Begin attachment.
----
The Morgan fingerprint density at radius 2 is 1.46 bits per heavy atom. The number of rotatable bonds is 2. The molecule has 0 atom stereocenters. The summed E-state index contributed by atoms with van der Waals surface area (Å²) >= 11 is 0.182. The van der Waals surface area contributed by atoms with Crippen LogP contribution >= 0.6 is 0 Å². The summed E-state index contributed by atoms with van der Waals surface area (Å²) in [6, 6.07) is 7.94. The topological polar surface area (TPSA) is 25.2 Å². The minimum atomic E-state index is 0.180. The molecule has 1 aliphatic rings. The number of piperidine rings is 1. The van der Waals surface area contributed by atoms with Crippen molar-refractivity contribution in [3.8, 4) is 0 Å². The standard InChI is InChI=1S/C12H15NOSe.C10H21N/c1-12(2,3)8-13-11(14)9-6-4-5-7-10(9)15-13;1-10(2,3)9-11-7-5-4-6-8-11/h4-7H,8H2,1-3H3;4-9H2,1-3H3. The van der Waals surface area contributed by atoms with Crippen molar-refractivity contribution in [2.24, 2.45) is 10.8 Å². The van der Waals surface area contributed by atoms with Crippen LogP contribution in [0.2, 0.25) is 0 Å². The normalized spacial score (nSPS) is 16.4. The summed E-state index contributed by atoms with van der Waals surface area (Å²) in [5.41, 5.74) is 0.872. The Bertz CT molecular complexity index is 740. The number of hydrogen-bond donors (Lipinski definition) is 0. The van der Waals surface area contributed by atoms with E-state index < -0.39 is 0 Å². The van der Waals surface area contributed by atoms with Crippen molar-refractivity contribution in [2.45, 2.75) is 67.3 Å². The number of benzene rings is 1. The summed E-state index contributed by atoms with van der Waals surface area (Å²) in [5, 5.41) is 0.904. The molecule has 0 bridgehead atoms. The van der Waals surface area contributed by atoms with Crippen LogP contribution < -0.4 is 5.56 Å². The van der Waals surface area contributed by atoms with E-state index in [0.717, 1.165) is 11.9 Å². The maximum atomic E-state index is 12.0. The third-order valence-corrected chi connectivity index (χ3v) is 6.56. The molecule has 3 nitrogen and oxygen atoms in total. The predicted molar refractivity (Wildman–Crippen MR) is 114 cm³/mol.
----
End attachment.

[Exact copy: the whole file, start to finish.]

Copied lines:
The Morgan fingerprint density at radius 2 is 1.46 bits per heavy atom. The number of rotatable bonds is 2. The molecule has 0 atom stereocenters. The summed E-state index contributed by atoms with van der Waals surface area (Å²) >= 11 is 0.182. The van der Waals surface area contributed by atoms with Crippen LogP contribution >= 0.6 is 0 Å². The summed E-state index contributed by atoms with van der Waals surface area (Å²) in [6, 6.07) is 7.94. The topological polar surface area (TPSA) is 25.2 Å². The minimum atomic E-state index is 0.180. The molecule has 1 aliphatic rings. The number of piperidine rings is 1. The van der Waals surface area contributed by atoms with Crippen molar-refractivity contribution in [3.8, 4) is 0 Å². The standard InChI is InChI=1S/C12H15NOSe.C10H21N/c1-12(2,3)8-13-11(14)9-6-4-5-7-10(9)15-13;1-10(2,3)9-11-7-5-4-6-8-11/h4-7H,8H2,1-3H3;4-9H2,1-3H3. The van der Waals surface area contributed by atoms with Crippen molar-refractivity contribution in [2.24, 2.45) is 10.8 Å². The van der Waals surface area contributed by atoms with Crippen LogP contribution in [0.2, 0.25) is 0 Å². The normalized spacial score (nSPS) is 16.4. The summed E-state index contributed by atoms with van der Waals surface area (Å²) in [5.41, 5.74) is 0.872. The Bertz CT molecular complexity index is 740. The number of hydrogen-bond donors (Lipinski definition) is 0. The van der Waals surface area contributed by atoms with E-state index < -0.39 is 0 Å². The van der Waals surface area contributed by atoms with Crippen molar-refractivity contribution in [2.45, 2.75) is 67.3 Å². The number of benzene rings is 1. The summed E-state index contributed by atoms with van der Waals surface area (Å²) in [5, 5.41) is 0.904. The molecule has 0 bridgehead atoms. The van der Waals surface area contributed by atoms with Crippen LogP contribution < -0.4 is 5.56 Å². The van der Waals surface area contributed by atoms with E-state index in [0.717, 1.165) is 11.9 Å². The maximum atomic E-state index is 12.0. The third-order valence-corrected chi connectivity index (χ3v) is 6.56. The molecule has 3 nitrogen and oxygen atoms in total. The predicted molar refractivity (Wildman–Crippen MR) is 114 cm³/mol.